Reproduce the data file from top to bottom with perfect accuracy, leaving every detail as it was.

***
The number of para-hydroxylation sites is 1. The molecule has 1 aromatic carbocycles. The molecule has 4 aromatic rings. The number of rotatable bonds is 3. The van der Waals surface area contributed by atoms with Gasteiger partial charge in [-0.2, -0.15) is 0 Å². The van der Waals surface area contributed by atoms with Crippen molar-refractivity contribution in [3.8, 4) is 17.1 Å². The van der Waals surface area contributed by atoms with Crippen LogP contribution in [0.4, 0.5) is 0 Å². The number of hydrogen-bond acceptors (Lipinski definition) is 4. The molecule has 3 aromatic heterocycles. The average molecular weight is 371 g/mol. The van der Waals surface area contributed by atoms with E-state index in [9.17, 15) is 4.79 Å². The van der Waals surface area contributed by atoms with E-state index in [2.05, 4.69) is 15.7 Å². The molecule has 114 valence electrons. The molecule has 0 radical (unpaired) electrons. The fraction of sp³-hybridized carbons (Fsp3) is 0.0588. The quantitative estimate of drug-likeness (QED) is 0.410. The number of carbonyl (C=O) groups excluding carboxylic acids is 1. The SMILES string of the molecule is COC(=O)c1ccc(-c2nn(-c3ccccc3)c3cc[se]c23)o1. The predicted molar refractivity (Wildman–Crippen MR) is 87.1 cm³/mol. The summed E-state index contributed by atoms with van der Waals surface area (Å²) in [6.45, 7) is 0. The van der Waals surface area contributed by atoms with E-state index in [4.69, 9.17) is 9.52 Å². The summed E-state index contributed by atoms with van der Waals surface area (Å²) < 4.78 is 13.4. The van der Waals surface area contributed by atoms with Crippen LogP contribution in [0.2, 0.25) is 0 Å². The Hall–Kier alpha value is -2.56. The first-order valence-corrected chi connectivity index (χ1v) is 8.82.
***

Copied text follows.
The number of para-hydroxylation sites is 1. The molecule has 1 aromatic carbocycles. The molecule has 4 aromatic rings. The number of rotatable bonds is 3. The van der Waals surface area contributed by atoms with Gasteiger partial charge in [-0.2, -0.15) is 0 Å². The van der Waals surface area contributed by atoms with Crippen molar-refractivity contribution in [3.8, 4) is 17.1 Å². The van der Waals surface area contributed by atoms with Crippen LogP contribution in [0.4, 0.5) is 0 Å². The number of hydrogen-bond acceptors (Lipinski definition) is 4. The molecule has 3 aromatic heterocycles. The average molecular weight is 371 g/mol. The van der Waals surface area contributed by atoms with E-state index in [9.17, 15) is 4.79 Å². The van der Waals surface area contributed by atoms with E-state index in [2.05, 4.69) is 15.7 Å². The molecule has 114 valence electrons. The molecule has 0 radical (unpaired) electrons. The fraction of sp³-hybridized carbons (Fsp3) is 0.0588. The quantitative estimate of drug-likeness (QED) is 0.410. The number of carbonyl (C=O) groups excluding carboxylic acids is 1. The SMILES string of the molecule is COC(=O)c1ccc(-c2nn(-c3ccccc3)c3cc[se]c23)o1. The predicted molar refractivity (Wildman–Crippen MR) is 87.1 cm³/mol. The summed E-state index contributed by atoms with van der Waals surface area (Å²) in [6.45, 7) is 0. The van der Waals surface area contributed by atoms with E-state index in [4.69, 9.17) is 9.52 Å². The summed E-state index contributed by atoms with van der Waals surface area (Å²) < 4.78 is 13.4. The van der Waals surface area contributed by atoms with Crippen LogP contribution in [0.2, 0.25) is 0 Å². The Hall–Kier alpha value is -2.56. The first-order valence-corrected chi connectivity index (χ1v) is 8.82.